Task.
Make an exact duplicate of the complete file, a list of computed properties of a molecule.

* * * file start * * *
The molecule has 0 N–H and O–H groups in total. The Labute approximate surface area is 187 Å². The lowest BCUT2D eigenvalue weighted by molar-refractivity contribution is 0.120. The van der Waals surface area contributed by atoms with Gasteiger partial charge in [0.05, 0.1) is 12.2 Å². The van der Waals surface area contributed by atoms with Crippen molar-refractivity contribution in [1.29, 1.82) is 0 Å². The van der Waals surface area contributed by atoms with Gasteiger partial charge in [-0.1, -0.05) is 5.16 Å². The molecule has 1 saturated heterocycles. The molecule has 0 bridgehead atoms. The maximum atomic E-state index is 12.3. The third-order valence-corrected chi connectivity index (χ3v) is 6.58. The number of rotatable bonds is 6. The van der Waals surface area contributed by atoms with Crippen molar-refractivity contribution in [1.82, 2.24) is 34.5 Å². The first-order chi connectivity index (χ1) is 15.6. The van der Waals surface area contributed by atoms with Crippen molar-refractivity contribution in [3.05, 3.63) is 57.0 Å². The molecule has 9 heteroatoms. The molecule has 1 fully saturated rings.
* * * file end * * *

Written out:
The molecule has 0 N–H and O–H groups in total. The Labute approximate surface area is 187 Å². The lowest BCUT2D eigenvalue weighted by molar-refractivity contribution is 0.120. The van der Waals surface area contributed by atoms with Gasteiger partial charge in [0.05, 0.1) is 12.2 Å². The van der Waals surface area contributed by atoms with Crippen molar-refractivity contribution in [1.29, 1.82) is 0 Å². The van der Waals surface area contributed by atoms with Gasteiger partial charge in [-0.1, -0.05) is 5.16 Å². The molecule has 1 saturated heterocycles. The molecule has 0 bridgehead atoms. The maximum atomic E-state index is 12.3. The third-order valence-corrected chi connectivity index (χ3v) is 6.58. The number of rotatable bonds is 6. The van der Waals surface area contributed by atoms with Crippen molar-refractivity contribution in [1.82, 2.24) is 34.5 Å². The first-order chi connectivity index (χ1) is 15.6. The van der Waals surface area contributed by atoms with Crippen molar-refractivity contribution in [3.05, 3.63) is 57.0 Å². The molecule has 9 heteroatoms. The molecule has 1 fully saturated rings.